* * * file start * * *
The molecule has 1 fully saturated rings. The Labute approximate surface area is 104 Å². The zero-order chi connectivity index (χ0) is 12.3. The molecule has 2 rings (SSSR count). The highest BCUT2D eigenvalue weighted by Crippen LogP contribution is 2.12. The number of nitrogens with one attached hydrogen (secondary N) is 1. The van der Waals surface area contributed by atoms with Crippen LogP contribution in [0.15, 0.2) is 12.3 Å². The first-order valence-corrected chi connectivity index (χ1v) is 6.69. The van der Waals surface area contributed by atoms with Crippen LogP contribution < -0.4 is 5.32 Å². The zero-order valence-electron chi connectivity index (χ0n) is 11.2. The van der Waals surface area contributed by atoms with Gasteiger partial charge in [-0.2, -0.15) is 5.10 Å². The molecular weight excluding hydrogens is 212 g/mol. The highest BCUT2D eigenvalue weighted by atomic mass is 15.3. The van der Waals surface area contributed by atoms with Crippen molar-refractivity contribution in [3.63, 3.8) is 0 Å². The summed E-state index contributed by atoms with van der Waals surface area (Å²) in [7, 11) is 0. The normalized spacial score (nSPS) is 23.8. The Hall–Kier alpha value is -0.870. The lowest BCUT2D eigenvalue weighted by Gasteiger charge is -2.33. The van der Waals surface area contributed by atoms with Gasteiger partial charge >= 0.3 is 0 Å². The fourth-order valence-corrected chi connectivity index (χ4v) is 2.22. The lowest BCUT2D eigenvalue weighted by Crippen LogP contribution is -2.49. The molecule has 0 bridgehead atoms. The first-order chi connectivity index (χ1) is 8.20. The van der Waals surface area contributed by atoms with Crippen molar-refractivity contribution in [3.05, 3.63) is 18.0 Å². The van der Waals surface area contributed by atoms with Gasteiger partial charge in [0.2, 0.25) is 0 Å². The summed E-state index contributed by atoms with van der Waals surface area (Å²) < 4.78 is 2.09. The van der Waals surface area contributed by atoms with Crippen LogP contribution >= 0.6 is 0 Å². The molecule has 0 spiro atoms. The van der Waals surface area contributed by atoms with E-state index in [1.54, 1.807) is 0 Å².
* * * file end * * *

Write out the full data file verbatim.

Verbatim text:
The molecule has 1 fully saturated rings. The Labute approximate surface area is 104 Å². The zero-order chi connectivity index (χ0) is 12.3. The molecule has 2 rings (SSSR count). The highest BCUT2D eigenvalue weighted by Crippen LogP contribution is 2.12. The number of nitrogens with one attached hydrogen (secondary N) is 1. The van der Waals surface area contributed by atoms with Crippen LogP contribution in [0.15, 0.2) is 12.3 Å². The first-order valence-corrected chi connectivity index (χ1v) is 6.69. The van der Waals surface area contributed by atoms with Crippen LogP contribution < -0.4 is 5.32 Å². The zero-order valence-electron chi connectivity index (χ0n) is 11.2. The van der Waals surface area contributed by atoms with Gasteiger partial charge in [-0.2, -0.15) is 5.10 Å². The molecular weight excluding hydrogens is 212 g/mol. The highest BCUT2D eigenvalue weighted by atomic mass is 15.3. The van der Waals surface area contributed by atoms with Crippen molar-refractivity contribution in [3.63, 3.8) is 0 Å². The summed E-state index contributed by atoms with van der Waals surface area (Å²) in [7, 11) is 0. The normalized spacial score (nSPS) is 23.8. The Hall–Kier alpha value is -0.870. The lowest BCUT2D eigenvalue weighted by Gasteiger charge is -2.33. The van der Waals surface area contributed by atoms with Gasteiger partial charge >= 0.3 is 0 Å². The fourth-order valence-corrected chi connectivity index (χ4v) is 2.22. The lowest BCUT2D eigenvalue weighted by Crippen LogP contribution is -2.49. The molecule has 0 bridgehead atoms. The first-order chi connectivity index (χ1) is 8.20. The van der Waals surface area contributed by atoms with Crippen molar-refractivity contribution in [3.05, 3.63) is 18.0 Å². The van der Waals surface area contributed by atoms with Gasteiger partial charge in [0.2, 0.25) is 0 Å². The summed E-state index contributed by atoms with van der Waals surface area (Å²) < 4.78 is 2.09. The van der Waals surface area contributed by atoms with Crippen LogP contribution >= 0.6 is 0 Å². The molecule has 0 spiro atoms. The van der Waals surface area contributed by atoms with E-state index in [1.54, 1.807) is 0 Å².